Excerpt One: The Roadhouse

It was a roadhouse before there was even a road. There was just a bald line through the trees at first, without one wagon rut. The flatwoods were unbroken for miles and travelers heading south through the territory could not hope for friendly shelter before the end of the land. Then all of a sudden they would stumble across Missus Monroe’s rumshop, hunched up under an oak tree, as if it had been set there by the receding of the Flood.

Missus Monroe and Missus Monroe’s, the lady of the house and the house itself, they were made of the same stuff. Describe one and you describe the other also. The building was tall, dark, unsmiling, rough, lean, and undecorated. There were no homey touches or pictures on the walls besides what could be carved by knifepoint. But what did a house or a hostess need with homey touches, a full day’s ride from anyplace else? She was just herself, and eventually they came.

The footpath officially became a road when a Captain John Thomas Hank and his men came down from Georgia with orders to clear it. He had to make it wide enough for a cart to pass and flat enough to ride on without getting the teeth jarred out of your skull. They started up at Saint Mary’s town on the Georgia border and beat their way south toward the heart of the territory. Armed scouts walked in the lead to jump any loose indians along the way. Following the scouts came the surveyors, then a handcrew with machetes to cut an avenue through the brush. After them came the axemen and sawyers, going hard on the big trees. Then came a gang of poor bastards with grub hoes who had the job of digging out all the palmetto stumps that grew tough in the soil—these men required kicks and occasional gunplay to keep them at their work. At the back was a more placid team of men with shovels who smoothed and graded the roiled earth. From the Georgia border they worked along a route which was supposed to be the best one into the interior, cussing and sweating.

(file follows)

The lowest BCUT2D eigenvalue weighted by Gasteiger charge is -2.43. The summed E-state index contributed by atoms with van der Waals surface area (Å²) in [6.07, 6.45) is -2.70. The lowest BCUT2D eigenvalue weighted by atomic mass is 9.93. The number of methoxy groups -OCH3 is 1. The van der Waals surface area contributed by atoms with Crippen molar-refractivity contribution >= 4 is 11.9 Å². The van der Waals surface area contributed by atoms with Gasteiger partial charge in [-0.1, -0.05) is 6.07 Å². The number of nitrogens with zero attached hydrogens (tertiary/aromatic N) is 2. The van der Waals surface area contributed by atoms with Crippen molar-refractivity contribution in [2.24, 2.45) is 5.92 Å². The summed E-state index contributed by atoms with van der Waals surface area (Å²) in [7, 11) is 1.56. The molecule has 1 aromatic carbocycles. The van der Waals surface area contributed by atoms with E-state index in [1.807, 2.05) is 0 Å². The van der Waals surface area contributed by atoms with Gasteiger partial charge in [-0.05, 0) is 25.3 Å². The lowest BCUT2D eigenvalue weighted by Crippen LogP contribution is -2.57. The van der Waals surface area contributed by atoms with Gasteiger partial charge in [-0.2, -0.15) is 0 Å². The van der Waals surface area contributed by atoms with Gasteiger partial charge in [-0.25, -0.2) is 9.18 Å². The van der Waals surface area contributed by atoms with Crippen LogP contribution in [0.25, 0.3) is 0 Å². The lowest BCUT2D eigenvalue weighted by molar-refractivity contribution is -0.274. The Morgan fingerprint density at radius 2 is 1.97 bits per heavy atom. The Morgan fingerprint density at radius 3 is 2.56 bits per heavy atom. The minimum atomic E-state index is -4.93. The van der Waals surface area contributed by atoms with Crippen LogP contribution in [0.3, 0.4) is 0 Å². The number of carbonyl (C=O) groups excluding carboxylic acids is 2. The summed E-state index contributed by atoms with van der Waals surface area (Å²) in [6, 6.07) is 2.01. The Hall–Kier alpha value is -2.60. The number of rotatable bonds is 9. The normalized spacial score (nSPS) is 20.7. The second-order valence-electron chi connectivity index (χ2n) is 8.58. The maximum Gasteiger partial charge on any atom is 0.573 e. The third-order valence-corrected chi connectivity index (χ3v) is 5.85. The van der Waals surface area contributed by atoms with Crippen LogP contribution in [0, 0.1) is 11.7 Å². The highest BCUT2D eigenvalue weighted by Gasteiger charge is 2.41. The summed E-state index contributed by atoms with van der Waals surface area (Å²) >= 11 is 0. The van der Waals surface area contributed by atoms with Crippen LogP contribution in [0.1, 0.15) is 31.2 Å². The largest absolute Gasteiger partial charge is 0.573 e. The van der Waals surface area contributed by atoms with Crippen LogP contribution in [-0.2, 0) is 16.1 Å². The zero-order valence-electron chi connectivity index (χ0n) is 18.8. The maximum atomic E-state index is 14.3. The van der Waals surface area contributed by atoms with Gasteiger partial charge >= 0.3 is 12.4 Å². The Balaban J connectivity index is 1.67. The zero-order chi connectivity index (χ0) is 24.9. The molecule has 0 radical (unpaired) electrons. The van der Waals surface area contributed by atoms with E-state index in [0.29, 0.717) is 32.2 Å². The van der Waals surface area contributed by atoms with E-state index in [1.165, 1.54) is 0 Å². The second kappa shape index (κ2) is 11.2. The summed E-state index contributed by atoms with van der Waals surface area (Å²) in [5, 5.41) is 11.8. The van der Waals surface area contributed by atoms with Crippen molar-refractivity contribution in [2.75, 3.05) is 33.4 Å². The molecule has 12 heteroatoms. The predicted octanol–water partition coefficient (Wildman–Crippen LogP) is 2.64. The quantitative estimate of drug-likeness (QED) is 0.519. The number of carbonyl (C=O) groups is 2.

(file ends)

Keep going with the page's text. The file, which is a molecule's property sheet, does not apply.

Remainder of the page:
But as they moved deeper into Florida the trail got thinner and thinner and the woods grew murkier. Below Picolata the path became altogether ghostly. There was a stretch where they had no sign of humankind, red white or otherwise, for three days. And then suddenly there was Missus Monroe’s, waiting for them.

A lead scout discovered it. He rode back to Hank’s wagon and came in to the rich man in the middle of his breakfast.

‘Excuse me, Mister Hank, but it’s worth telling you. There’s a stablishment up ahead.’

Hank mopped his mouth a moment. ‘What sort of a stablishment?’ he asked finally.

‘A roadhouse, sir, with a lady running it. Room and board. Food and drink. Just sitting in the woods there, off the trail.’

Hank thought a moment. ‘Hum. How far ahead?’

‘Five mile.’

‘Whum. Well, why not. Yes, we will reach it tomorrow. We will reach it, and rest there just long enough to water our horses.’

That statement became famous. They got to the roadhouse, and stayed long enough to water their horses. They stayed there long enough to water a lot of horses. Five days passed in one long riot, the quiet woods filled up with crashes and yowled laughter and zinged glass and the sound of sawblades recommissioned as musical instruments whanging away though the night. At the center of it all stood Missus Monroe, grimly dispensing slugs of Ron Dominicano.

The great wide military road came to a dead halt right in front of her place, which must have suited her fine. Hank had been chased off on the first day, wailing, weeping blood. Some of his lieutenants fled with him and some stayed. It took a full week for the man to come back from Saint Augustine with a team of rented Hessians, muskets a-glinting, to drive them back to work. When the men got partway sober they took up their tools at bayonet-point and started beating the road south again from Missus Monroe’s, bleary and depressed.